On Saturday, Bitcoin lost over a third of its value as a mix of profit-taking and macro-economic concerns prompted nearly a billion dollars in cryptocurrency selling. Bitcoin was trading at $47,495 (€41,980.83), down 12% at 9.20 GMT.
During the session, it dropped as low as $41,967.50 (€37,095.07), bringing the day’s losses to 22%.
It has risen marginally to $48,752.15 (€43,092.03) by 22.01 GMT, after losing $4,991.54 (€4,412.02) from its previous close. Ether, the token linked to the Ethereum blockchain network, fell more than 10% as a result of the broader selloff in cryptocurrencies. It, too, fell 3.61 percent to $4,070.52 (€3,597.93), shedding $152.28 (€134.60) since its previous closing.
The market capitalization of the 11,392 currencies tracked by cryptocurrency monitoring platform Coingecko fell over 15% to $2.34 trillion (€2.07 trillion), according to Coingecko. Last month, Bitcoin achieved a new high of $69,000 (€60,989), briefly crossing the $3 trillion (€2.65 trillion) mark.
Why did markets crash?
The drop comes after a tumultuous week in the global markets. After statistics revealed that US employment growth slowed in November and the Omicron version of the coronavirus left investors on edge, global markets and benchmark US government yields fell on Friday.
Justin d’Anethan, the Hong Kong-based head of exchange sales at cryptocurrency exchange EQONEX, said he’d been keeping an eye on the rise in leverage ratios in the cryptocurrency markets, as well as how major investors were shifting their coins from wallets to exchanges. The latter is usually indicative of a desire to sell.
“In the crypto space, whales appear to have transferred coins to a trading venue, used a bullish bias and leverage from retail traders, and then pushed prices down,” he said. The selloff comes ahead of hearing before the US House Financial Services Committee on December 8 by officials from eight prominent cryptocurrency companies, including Coinbase Global CFO Alesia Haas and FTX Trading CEO Sam Bankman-Fried.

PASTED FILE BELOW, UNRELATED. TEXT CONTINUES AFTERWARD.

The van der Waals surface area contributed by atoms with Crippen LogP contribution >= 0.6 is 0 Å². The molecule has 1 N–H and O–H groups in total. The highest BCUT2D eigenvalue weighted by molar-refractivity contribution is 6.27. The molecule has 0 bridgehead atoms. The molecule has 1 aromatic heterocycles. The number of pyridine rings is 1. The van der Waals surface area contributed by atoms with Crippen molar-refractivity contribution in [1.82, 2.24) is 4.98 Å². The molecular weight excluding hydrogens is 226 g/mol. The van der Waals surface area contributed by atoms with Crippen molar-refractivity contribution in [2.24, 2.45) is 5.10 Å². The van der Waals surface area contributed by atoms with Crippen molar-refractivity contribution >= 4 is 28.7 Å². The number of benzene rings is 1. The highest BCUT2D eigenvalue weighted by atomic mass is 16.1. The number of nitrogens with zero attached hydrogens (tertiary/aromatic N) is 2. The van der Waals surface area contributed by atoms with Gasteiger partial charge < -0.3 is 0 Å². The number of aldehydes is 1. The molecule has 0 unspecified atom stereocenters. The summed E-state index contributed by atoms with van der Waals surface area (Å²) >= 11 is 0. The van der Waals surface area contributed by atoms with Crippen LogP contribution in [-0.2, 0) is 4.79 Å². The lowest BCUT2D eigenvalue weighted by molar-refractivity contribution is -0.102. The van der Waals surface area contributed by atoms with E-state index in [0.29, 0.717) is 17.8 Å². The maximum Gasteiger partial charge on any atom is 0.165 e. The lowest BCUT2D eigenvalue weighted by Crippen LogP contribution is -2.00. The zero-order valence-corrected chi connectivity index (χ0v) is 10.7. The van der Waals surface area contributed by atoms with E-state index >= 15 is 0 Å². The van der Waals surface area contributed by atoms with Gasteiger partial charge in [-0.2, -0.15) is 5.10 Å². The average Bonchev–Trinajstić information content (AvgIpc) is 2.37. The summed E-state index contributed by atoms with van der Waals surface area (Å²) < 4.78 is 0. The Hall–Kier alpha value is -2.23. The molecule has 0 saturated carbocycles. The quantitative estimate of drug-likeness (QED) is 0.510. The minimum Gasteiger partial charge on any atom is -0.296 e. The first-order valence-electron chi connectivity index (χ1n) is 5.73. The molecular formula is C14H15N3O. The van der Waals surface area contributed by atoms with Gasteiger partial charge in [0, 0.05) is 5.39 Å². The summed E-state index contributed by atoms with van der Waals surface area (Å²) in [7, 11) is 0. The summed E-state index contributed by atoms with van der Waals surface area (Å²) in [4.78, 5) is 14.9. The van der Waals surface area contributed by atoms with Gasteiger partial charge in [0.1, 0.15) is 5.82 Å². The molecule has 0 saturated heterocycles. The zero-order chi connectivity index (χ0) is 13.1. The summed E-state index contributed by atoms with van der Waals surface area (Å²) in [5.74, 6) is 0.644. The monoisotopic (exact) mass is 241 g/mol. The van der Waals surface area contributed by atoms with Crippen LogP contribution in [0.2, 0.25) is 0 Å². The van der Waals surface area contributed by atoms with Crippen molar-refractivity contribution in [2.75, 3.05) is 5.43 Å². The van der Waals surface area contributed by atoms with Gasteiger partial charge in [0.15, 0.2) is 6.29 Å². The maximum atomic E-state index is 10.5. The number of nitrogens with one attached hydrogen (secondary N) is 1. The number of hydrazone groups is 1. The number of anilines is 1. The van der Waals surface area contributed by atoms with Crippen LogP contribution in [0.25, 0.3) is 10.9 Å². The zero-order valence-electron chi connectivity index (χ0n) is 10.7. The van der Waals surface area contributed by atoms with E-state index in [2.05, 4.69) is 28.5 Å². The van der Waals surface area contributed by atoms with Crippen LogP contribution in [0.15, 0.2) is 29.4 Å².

As policymakers deal with the consequences of cryptocurrencies and how to effectively regulate them, the hearing will be the first time prominent actors in the crypto markets will testify before US Congress.
Crypto traders turning bearish
Last week, the US Securities and Exchange Commission (SEC) rejected a second spot-Bitcoin exchange-traded fund proposal from WisdomTree. Data from another platform Coinglass showed nearly $1 billion (€883.9 million) worth of cryptocurrencies had been liquidated over the past 24 hours, with the bulk being on digital exchange Bitfinex.
“If anything, this is the opportunity to buy the dip for many investors who might have previously felt like they missed the boat. We can see tether bought at a premium, suggesting people are getting cash ready, within the crypto space, to do just that,” D’Anethan said, referring to the biggest stablecoin in the cryptocurrency world.
A plunge in Bitcoin funding rates – the cost of holding Bitcoin via perpetual futures which peaked at 0.06 per cent in October – also showed traders had turned bearish. The funding rate on cryptocurrency trading platform BitMEX fell to a negative 0.18 per cent from levels of 0.01 per cent for most of November.